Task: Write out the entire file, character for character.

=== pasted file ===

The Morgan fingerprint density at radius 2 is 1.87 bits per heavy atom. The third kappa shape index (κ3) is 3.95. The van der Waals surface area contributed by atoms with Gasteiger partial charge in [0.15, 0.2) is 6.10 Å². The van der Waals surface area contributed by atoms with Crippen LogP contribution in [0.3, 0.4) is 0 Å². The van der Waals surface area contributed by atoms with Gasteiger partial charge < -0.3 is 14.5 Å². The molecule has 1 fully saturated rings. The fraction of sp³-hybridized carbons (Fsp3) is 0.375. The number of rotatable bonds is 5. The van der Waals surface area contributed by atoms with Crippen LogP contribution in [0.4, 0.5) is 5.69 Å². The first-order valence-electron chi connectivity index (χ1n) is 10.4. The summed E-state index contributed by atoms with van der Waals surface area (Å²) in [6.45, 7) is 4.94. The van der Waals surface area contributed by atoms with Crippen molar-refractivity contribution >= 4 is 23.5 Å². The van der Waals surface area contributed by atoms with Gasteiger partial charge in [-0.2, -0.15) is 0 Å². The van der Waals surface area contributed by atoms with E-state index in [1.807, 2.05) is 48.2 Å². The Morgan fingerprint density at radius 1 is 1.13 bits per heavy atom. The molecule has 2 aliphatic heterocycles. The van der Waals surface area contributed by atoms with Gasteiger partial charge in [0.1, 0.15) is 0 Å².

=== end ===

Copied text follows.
The Morgan fingerprint density at radius 2 is 1.87 bits per heavy atom. The third kappa shape index (κ3) is 3.95. The van der Waals surface area contributed by atoms with Gasteiger partial charge in [0.15, 0.2) is 6.10 Å². The van der Waals surface area contributed by atoms with Crippen LogP contribution in [0.3, 0.4) is 0 Å². The van der Waals surface area contributed by atoms with Gasteiger partial charge < -0.3 is 14.5 Å². The molecule has 1 fully saturated rings. The fraction of sp³-hybridized carbons (Fsp3) is 0.375. The number of rotatable bonds is 5. The van der Waals surface area contributed by atoms with Crippen LogP contribution in [0.4, 0.5) is 5.69 Å². The first-order valence-electron chi connectivity index (χ1n) is 10.4. The summed E-state index contributed by atoms with van der Waals surface area (Å²) in [6.45, 7) is 4.94. The van der Waals surface area contributed by atoms with Crippen molar-refractivity contribution >= 4 is 23.5 Å². The van der Waals surface area contributed by atoms with Gasteiger partial charge in [-0.2, -0.15) is 0 Å². The van der Waals surface area contributed by atoms with E-state index in [1.807, 2.05) is 48.2 Å². The Morgan fingerprint density at radius 1 is 1.13 bits per heavy atom. The molecule has 2 aliphatic heterocycles. The van der Waals surface area contributed by atoms with Gasteiger partial charge in [0.1, 0.15) is 0 Å².